We’re spanning generations today, people.
We’ve got some old-school British rockers performing live in Akron, some Canton-bred, old-school soul men offering their final recorded statement and a bunch of folks playing the blues, which is both old school and multigenerational.
First up, because they have the best photo, is classic-rock Boogie Kings Foghat playing two shows, at 7 and 9 p.m., at Tangier on Friday night.
For most folks raised on '70s rock radio, the word Foghat is another name for “Slow Ride.” Likewise, gamers who spent a lot of quality time with Guitar Hero II are likely familiar with the true copyright and rock radio staple.
The band is still led by co-founding member and drummer Roger Earl and, as with most bands (and people) who manage to keep going for decades, Foghat’s story is rife with highs, lows, multiple member changes, starts, stops and some death. But, of course, that’s what the music is for, and Foghat’s bluesy boogie music is for fist-pumping and forgetting your troubles while you scream out “Take It Eeeh-zaay!” and drunkenly lament being a “Fool for the City!”
Truthfully, for me, “Slow Ride” is on that short list of songs I grew up hearing too much. Heard it so often on rock radio and those old late-night commercials for compilations with names like “Top Down Tunes” or “Great Truck Drivin’ Songs,” that though I fully respect its place in the (deep voice) “Pantheon of Rock!,” I could live the rest of my life without hearing it again and be OK.
It’s the same for “American Woman,” “Ramblin’ Man,” “Old Time Rock N’ Roll,” “Takin' Care of Business” and a few others (“Freebird”) that are good songs but, yeah ... I’m full.
One fun fact about Foghat: Their recent tour rider lists six bottles of Foghat Cellars Wine. Yeah, that’s right, Foghat’s got wine and the band wants to be able to drink up to six bottles per show (three 2013 Pinots and three 2014 Chardonnays), so it must be at least decent, right?
It’s the rider of a band full of veteran, well-traveled, hard touring musicians who’ve been rocking professionally for a long time, and know exactly what they need to be comfortable, including back-up guitars because airlines suck and often lose things.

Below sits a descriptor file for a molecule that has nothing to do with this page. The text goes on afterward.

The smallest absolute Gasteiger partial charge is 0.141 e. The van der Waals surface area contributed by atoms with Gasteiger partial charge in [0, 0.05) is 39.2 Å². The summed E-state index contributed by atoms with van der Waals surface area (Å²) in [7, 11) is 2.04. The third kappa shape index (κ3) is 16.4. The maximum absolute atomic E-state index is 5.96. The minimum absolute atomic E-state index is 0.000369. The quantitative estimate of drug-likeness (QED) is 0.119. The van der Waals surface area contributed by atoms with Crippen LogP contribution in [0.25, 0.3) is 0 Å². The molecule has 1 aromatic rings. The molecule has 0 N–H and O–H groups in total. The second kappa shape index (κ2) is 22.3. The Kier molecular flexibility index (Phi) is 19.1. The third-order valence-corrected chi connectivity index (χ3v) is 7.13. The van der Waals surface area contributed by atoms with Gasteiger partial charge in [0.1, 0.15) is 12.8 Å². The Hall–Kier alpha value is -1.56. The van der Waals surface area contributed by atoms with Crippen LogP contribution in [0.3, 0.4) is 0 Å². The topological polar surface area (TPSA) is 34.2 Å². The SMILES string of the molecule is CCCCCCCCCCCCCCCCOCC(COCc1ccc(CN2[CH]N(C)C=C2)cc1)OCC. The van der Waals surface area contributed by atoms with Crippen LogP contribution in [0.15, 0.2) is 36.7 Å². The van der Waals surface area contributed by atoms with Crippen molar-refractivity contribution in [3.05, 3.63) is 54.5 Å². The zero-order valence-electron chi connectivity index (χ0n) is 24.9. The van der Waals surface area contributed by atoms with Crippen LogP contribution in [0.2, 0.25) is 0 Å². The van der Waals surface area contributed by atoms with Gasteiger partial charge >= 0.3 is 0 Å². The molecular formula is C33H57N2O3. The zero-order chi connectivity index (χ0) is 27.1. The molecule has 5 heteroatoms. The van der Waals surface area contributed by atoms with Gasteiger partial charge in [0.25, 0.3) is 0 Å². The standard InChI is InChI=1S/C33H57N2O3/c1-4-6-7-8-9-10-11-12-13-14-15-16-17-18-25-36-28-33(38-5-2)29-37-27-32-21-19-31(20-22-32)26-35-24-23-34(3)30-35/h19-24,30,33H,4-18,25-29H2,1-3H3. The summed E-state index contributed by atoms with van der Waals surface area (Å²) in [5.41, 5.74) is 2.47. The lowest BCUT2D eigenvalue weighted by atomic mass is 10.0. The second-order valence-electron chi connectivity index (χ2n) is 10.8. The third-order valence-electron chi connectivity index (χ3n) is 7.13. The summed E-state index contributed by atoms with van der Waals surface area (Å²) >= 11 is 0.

Last of the O’Jays
Meanwhile, Canton’s own O'Jays recently released “The Last Word,” the trio’s final studio album and first release in almost two decades. With 60 years in the music business under their belt, Walter Williams and Eddie Levert, along with Eric Nolan Grant, who’s been the “new guy” for 24 years, don’t have to say anything.
But with songwriting and production from Steve Greenberg, Mike Mangini and fellow R&B legend Betty Wright and songwriter Sam Hollander, the album is an unabashed sonic throwback even while the group sings about the current state of the country on “Above the Law,” the Curtis Mayfield-inspired “Do You Really Know How I Feel."
The nine songs are all infused with classic Philly Soul touches including soaring strings, bubbling percussion and old-school vocal melodies, on the fun “Enjoy Yourself,” written by pop’s current retro-pastiche king Bruno Mars, and Patrick Monahan of Train. It’s a fun listen and the two septuagenarian soul men still sound pretty good.
Personally, when it comes to older artists making records, I’ll usually take a shameless dive into the throwback seas of their familiar sound over a desperate attempt at riding whatever the current pop sound waves are.
On Saturday, the Northeast Ohio Blues Association will hold its annual Blues Challenge at the Fraternal Order of Eagles in Jackson Township. The event starts at 1 p.m. and each performer gets about a half-hour to impress. This year’s competitors are Damian Knapp followed by Mojo Theory, Dan Holt, BFH Band, Jake Friel & Nic Clark, Victorious Kaybirds and Paul Borger & Rick Houston.
This local competition feeds the much larger annual International Blues Competition in Memphis, which happens in January. The evening will end with a full set from the Backstreet Blues Band.
The event is also doubling as a benefit for the Domestic Violence Project based in Canton, which provides emergency and support services for victims of domestic violence. If you want to help, DVP could always use cleaning supplies, baby care items, twin bedding and personal hygiene stuff.
Malcolm X Abram can be reached at email@example.com or 330-996-3758. Like him on Facebook at http://on.fb.me/1lNgxml, and follow him on Twitter @malcolmabramABJ.